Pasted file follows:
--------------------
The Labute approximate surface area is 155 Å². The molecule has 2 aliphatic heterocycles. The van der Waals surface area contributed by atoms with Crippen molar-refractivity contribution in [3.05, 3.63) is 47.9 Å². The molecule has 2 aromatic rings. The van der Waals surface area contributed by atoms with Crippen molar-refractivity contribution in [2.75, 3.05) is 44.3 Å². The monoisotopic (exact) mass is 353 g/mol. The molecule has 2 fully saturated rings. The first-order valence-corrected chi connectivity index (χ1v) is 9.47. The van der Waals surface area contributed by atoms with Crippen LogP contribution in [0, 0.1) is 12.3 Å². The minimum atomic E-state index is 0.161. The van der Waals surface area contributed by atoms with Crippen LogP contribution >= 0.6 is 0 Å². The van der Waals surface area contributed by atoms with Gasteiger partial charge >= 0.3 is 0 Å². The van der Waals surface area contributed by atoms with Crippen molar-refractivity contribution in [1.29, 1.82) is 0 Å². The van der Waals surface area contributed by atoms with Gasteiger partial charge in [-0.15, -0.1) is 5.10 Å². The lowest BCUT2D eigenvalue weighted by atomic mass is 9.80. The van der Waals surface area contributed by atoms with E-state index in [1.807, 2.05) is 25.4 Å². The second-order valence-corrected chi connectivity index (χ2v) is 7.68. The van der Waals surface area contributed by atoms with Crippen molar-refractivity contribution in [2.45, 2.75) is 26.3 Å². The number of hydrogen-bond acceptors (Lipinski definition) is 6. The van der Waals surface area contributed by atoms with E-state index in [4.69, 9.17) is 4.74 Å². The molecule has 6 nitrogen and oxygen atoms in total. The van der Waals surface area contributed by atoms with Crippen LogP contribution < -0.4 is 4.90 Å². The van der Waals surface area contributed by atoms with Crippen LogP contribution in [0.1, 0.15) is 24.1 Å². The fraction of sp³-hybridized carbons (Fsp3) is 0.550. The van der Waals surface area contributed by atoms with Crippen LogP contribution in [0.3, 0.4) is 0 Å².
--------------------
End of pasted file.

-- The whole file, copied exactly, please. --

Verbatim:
The Labute approximate surface area is 155 Å². The molecule has 2 aliphatic heterocycles. The van der Waals surface area contributed by atoms with Crippen molar-refractivity contribution in [3.05, 3.63) is 47.9 Å². The molecule has 2 aromatic rings. The van der Waals surface area contributed by atoms with Crippen molar-refractivity contribution in [2.75, 3.05) is 44.3 Å². The monoisotopic (exact) mass is 353 g/mol. The molecule has 2 fully saturated rings. The first-order valence-corrected chi connectivity index (χ1v) is 9.47. The van der Waals surface area contributed by atoms with Crippen LogP contribution in [0, 0.1) is 12.3 Å². The minimum atomic E-state index is 0.161. The van der Waals surface area contributed by atoms with Crippen LogP contribution >= 0.6 is 0 Å². The van der Waals surface area contributed by atoms with Gasteiger partial charge >= 0.3 is 0 Å². The van der Waals surface area contributed by atoms with Crippen molar-refractivity contribution in [1.29, 1.82) is 0 Å². The van der Waals surface area contributed by atoms with Gasteiger partial charge in [-0.15, -0.1) is 5.10 Å². The lowest BCUT2D eigenvalue weighted by atomic mass is 9.80. The van der Waals surface area contributed by atoms with E-state index in [1.807, 2.05) is 25.4 Å². The second-order valence-corrected chi connectivity index (χ2v) is 7.68. The van der Waals surface area contributed by atoms with Crippen molar-refractivity contribution in [2.45, 2.75) is 26.3 Å². The number of hydrogen-bond acceptors (Lipinski definition) is 6. The van der Waals surface area contributed by atoms with E-state index in [4.69, 9.17) is 4.74 Å². The molecule has 6 nitrogen and oxygen atoms in total. The van der Waals surface area contributed by atoms with Crippen LogP contribution < -0.4 is 4.90 Å². The van der Waals surface area contributed by atoms with Crippen LogP contribution in [0.1, 0.15) is 24.1 Å². The fraction of sp³-hybridized carbons (Fsp3) is 0.550. The van der Waals surface area contributed by atoms with Crippen LogP contribution in [0.3, 0.4) is 0 Å².